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Cataract Drops by Dr. Winkel

The Future is Coming

 

Within 5-10 years, scientists will hopefully create and design a non-surgical treatment for cataracts.

In 2015, exciting research was published in the journal, Nature, paving the way for the possibility of eyedrops to reduce cataracts in humans.

Dr. Kang Zhang, Professor of Ophthalmology and Chief of Ophthalmic genetics at University of California was one of many researchers responsible for the published research on the success of the drug, lanosterol reducing the cloudiness caused by cataract in dogs.

Genetics was the base for deciding to test lanosterol. Scientists studied the genes of 3 children who had significant hereditary cataracts.  They identified a genetic mutation that interfered with the production of lanosterol, a steroid which occurs naturally in the body.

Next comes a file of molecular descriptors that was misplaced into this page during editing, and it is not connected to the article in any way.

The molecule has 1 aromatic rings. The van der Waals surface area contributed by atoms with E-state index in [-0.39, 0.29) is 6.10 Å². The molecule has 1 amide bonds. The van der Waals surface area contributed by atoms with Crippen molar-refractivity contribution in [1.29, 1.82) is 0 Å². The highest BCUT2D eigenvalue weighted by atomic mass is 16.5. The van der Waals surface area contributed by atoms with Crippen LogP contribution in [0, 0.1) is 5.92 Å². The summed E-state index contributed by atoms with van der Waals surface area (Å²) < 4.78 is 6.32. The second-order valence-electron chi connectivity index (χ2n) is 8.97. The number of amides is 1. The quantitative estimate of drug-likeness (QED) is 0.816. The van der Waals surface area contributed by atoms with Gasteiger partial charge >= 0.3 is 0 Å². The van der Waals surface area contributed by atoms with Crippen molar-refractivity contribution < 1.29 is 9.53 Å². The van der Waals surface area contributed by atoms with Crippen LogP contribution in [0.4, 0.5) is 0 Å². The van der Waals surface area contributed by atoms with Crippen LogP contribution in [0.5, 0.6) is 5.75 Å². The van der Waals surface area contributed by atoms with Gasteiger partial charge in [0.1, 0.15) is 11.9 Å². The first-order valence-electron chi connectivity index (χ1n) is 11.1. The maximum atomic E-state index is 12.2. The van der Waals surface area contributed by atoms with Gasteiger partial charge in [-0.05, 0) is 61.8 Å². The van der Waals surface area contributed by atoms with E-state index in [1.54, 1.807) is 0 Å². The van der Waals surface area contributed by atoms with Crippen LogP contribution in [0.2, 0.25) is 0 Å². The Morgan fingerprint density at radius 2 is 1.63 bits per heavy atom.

The university researchers first tested the new drug in lab cultures, then in the cataract lenses of rabbits, and finally on 7 dogs from 3 different breeds who were suffering from adult-onset cataracts.

cataract 

Photo Credit LING ZHAO ET. AL./NATURE

What isn’t known from the dog participants is if there is subjective improvement in vision. They can’t tell us which is better, #1 or #2. The opacity is reduced, but if the lens does not have enough structure to aim light rays correctly, vision may not be distinct.

 

Research needs to be completed to formulate a safe, non-toxic, formula of lanosterol for testing in humans.

In 2015, The Ophthalmic Genetics and Visual Function Branch of the National Eye Institute’s, J. Fielding Hejtmancik emphasized the potential of the new eye drops in future eye care use for humans.

Companies are being formed to continue development and testing in various areas of eyedrops for cataract prevention.

We will keep our eyes peeled for future successes.